Wednesday, December 5, 2012

The Creative Art of Letter Writing

Being without the internet or phone, and even my vehicle for so long, has resulted in some deeper reflection  upon my co-dependent mind set, around the online experience and social interactions.

I've had enough time now to re-adjust,  re-format and re-route my hapless braincells.  I've been contemplating, thinking about instant communication versus slow communication, and spent several months daily writing in my journal, more so then usual, without the ready accessibility of posting on my blog and daily online usage.

Instead, I  wrote several letters to friends, and generally applied myself to painting  everyday, on a regular basis, for many continuous hours, over the last three months.

In retrospect it been a very positive experience, and I learned a valuable lesson I intend to put to good use. Without my internet for this duration, I understand  on a deeper level the importance of habitual writing long hand in my journal before starting my day. I believe it depletes and wards off my co-dependence of the online world that seems to feel all consuming at times.

Numerous letters written and sent, resulted in the feeling I was actively building and taking care of my friendships through the process of letter writing ; as opposed to instantly signing into Facebook  to view the ridiculous, the most recent and never ending tedious timelines. I appreciate knowing what most of my "friends" are up to, others, well sometimes, you know TMI!

 I certainly appreciate all that the internet has to offer, but I am glad I understand the benefits of slow communication and greatly appreciate writing and receiving hand written letters. I love the papers, the pens, the inks, the envelopes and even  the stamps. It truly is a creative act, as Catherine Field states in her article, The Fading Art of Letter Writing written in the New York Times. She very eloquently and accurately described this creative act.

"A good handwritten letter is a creative act, and not just because it is a visual and tactile pleasure. It is a deliberate act of exposure, a form of vulnerability, because handwriting opens a window on the soul in a way that cyber communication can never do. You savor their arrival and later take care to place them in a box for safe keeping."

I have a close, long time friend, that lives an hour away. We have written each other regularly  for years, in spite of living an hour apart and being able to see one another without difficulty. We have agreed to do this for one another, and it gives us both great pleasure, a valued sense of appreciation and gratitude for our friendship. I have another close artist friend from University, and we have been regularly, corresponding. She told me in her last letter, writing has been a "glorious therapeutic mental element", which I do understand from my own personal writing experience over the years. It makes me happy to know this and to have that kind of appreciation for the simple gesture of a hand written letter.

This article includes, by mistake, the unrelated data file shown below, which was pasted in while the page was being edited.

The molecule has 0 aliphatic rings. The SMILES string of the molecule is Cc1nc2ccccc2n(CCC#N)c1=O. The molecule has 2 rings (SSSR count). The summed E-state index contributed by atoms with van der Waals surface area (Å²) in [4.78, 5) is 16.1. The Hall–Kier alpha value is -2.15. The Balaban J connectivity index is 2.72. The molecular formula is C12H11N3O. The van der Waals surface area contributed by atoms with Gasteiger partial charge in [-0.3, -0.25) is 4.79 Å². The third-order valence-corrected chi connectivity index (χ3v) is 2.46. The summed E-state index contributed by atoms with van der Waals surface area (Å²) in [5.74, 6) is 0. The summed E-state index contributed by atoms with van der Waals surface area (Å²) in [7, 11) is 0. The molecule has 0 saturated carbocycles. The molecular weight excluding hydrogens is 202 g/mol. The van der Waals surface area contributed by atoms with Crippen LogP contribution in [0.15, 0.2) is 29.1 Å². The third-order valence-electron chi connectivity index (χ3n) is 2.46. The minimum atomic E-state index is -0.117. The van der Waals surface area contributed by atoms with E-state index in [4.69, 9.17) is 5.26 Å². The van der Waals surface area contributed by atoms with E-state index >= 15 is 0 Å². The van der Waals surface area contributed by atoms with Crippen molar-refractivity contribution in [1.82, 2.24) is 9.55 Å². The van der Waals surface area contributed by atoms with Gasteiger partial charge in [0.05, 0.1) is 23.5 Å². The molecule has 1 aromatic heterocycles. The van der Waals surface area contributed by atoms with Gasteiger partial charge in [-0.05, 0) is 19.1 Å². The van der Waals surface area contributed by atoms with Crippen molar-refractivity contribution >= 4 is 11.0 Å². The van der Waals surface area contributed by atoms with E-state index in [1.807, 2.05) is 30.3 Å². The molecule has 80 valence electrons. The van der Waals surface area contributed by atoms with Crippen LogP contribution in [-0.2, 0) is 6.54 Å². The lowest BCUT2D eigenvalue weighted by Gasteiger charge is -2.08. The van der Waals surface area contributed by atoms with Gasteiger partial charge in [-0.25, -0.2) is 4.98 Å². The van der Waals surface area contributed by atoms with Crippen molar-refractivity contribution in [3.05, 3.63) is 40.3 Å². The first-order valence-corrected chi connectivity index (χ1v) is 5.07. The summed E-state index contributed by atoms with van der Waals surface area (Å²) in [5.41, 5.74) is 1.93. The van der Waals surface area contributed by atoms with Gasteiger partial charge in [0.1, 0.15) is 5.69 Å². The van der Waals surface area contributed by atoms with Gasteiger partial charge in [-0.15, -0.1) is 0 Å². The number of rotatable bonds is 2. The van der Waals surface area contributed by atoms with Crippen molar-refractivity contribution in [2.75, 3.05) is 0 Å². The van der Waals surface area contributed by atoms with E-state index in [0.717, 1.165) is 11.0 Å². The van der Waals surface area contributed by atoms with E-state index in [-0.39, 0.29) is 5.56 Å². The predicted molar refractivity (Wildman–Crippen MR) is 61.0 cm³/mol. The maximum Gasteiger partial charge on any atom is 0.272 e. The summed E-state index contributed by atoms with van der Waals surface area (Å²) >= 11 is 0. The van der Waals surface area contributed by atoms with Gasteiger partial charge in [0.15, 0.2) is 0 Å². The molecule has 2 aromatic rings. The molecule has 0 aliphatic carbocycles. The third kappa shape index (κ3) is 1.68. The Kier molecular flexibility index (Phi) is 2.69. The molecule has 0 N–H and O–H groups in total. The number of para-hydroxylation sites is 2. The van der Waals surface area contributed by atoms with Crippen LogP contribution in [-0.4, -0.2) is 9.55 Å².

And so, I have resolved to do my journal writing, first thing before I get online, in order to foster and focus on my creative and healthy pursuits for each day.

I will never be a Luddite, but I can make a steadfast resolve to maintain a balance between technological instant gratification of this fast moving world, and that of the little by slowly, found in the ancient art of writing.

I might not be fast but I'm slow!


Anonymous said...

Hi Catherine
Well said! I find this post very inspirational:)

Unknown said...

Hi there Brandi! You the same Brandi from Uni?
Thanks so much for visiting and for your inspiring comment!!! It's very nice to know you appreciate my post! :)

Indigene Theresa said...

It's a great idea! There's something about pen/pencil to paper, that nothing else can be substituted...or maybe it's just my age, but it's not something I'll ever stop doing. I think you might be surprised by all the clarity it will give you in abundance! :)

Unknown said...

Yes Indigene there is no substitute for writing letters and I don't think it will ever fade. In fact I see a resurgence in especially younger people, appreciating what it has to offer. Clarity, is certainly the word that describes what writing gives. I've seen this time and time again over my 30 years of journaling.
Julie Cameron in her book, "The Artist Way" taught me this vital lesson which I am eternally grateful for having learned!
Thank you as always for your comments and support Indigene. You are an inspiration!